Air purifiers, humidifiers, and dehumidifiers are slowly becoming more common in houses these days. The newly-gained awareness that the air we breathe at home may not be as clean as we thought has helped push these appliances into living rooms and bedrooms. And just like many appliances, these come in impersonal and utilitarian designs, often as large cylinders standing in the center of the room. Their presence can be a bit disconcerting or even intimidating to children, encroaching on what they consider to be safe spaces at home. Unfortunately, these machines are seldom designed with kids in mind except for safety purposes, but this air purifier design concept tries to add an emotional element that makes them a more welcome addition to family life.

Designer: Matteo Ercole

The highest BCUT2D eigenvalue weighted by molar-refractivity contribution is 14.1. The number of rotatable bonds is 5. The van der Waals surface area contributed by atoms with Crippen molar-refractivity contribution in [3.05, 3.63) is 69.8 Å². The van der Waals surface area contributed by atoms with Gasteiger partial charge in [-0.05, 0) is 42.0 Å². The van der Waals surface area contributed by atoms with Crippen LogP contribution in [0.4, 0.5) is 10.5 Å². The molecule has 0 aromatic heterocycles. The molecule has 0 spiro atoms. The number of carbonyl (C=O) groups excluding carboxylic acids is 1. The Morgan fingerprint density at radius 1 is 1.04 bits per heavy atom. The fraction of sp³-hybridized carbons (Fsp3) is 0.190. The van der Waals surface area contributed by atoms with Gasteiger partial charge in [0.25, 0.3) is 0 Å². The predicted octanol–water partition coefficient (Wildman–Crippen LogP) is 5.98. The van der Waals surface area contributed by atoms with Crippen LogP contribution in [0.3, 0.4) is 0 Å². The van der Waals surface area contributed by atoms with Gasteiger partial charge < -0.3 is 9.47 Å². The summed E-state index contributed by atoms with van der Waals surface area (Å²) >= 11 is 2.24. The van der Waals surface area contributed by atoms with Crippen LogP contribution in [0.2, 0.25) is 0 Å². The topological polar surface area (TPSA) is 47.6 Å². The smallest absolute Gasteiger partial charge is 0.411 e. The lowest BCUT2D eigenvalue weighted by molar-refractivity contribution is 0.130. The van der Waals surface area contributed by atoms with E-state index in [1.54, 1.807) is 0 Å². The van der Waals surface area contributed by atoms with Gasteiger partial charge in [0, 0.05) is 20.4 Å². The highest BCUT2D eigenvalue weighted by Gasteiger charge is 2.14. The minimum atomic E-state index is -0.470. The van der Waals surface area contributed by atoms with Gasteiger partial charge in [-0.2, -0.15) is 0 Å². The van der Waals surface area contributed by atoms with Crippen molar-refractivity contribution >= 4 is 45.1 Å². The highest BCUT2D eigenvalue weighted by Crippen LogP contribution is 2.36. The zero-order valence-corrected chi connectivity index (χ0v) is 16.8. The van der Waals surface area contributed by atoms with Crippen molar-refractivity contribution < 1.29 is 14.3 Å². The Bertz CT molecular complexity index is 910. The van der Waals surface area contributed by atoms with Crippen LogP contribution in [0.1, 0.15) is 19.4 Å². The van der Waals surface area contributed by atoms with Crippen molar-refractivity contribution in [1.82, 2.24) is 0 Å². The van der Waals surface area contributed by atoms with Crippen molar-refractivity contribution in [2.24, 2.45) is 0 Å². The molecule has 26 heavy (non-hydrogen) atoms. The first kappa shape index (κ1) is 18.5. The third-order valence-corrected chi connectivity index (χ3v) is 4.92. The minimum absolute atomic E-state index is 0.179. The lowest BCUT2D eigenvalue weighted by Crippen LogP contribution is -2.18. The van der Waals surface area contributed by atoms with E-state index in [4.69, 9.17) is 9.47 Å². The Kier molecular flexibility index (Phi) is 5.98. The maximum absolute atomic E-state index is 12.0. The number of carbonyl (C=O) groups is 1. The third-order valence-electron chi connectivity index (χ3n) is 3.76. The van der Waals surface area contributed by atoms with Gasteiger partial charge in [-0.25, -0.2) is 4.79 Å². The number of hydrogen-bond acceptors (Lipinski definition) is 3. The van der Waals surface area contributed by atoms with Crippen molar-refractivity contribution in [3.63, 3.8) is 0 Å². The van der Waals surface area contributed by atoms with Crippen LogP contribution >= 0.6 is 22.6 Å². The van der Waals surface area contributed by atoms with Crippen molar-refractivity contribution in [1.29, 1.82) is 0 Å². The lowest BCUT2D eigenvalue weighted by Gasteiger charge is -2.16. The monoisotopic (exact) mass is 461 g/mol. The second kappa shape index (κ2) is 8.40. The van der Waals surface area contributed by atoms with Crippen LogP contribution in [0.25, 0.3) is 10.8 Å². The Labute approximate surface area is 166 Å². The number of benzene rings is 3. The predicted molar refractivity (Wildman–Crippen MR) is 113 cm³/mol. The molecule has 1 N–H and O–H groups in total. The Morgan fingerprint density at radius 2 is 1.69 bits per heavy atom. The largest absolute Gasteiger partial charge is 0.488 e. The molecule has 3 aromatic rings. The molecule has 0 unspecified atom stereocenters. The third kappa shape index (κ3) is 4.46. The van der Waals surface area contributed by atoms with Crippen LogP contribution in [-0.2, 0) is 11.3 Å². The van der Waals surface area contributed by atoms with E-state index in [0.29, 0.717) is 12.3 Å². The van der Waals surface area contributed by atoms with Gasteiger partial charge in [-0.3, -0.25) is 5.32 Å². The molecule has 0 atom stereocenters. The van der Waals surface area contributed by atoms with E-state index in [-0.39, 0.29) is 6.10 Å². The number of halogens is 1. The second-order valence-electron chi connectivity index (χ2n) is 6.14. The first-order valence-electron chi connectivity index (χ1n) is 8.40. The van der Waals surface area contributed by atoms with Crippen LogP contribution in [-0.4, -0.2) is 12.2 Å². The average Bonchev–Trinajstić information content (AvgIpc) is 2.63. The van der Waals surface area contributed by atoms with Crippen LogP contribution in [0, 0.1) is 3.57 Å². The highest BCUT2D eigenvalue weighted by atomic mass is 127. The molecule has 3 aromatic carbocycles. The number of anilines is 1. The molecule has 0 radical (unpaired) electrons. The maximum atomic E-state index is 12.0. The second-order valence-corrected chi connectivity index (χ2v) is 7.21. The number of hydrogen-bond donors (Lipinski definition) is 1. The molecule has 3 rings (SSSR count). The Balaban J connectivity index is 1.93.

It’s almost too easy to simply put a literal face on an appliance to make it look friendlier and then call it a day. That only does the bare minimum and might just confuse kids in the long run. After all, they might expect a smiling face at home to be a new friend, only to be disappointed by the machine’s lack of response. Willy, in contrast, seems to be alive, reacting to the presence of children while it goes about its duties, purifying the air around them.

Technically, Willy doesn’t actually have a face. It has two long slots that seem to resemble eyes and relies on our brains to fill in the rest. This capability, which even kids have, has long been utilized in both product and character designs, giving things a more anthropomorphic appearance by using only the suggestion of facial features. It leaves it to the viewer’s imagination to complete the face to match their personal tastes.

Willy isn’t just a friendly face, though. Those “eyes” are actually its ears, housing microphones that can pick up sound, allowing the head to turn toward its direction. While it doesn’t exactly have any practical utility as far as cleaning the air goes, it makes it seem like the appliance is attentive to the child. It’s as if Willy was an actual robot without going in that design direction.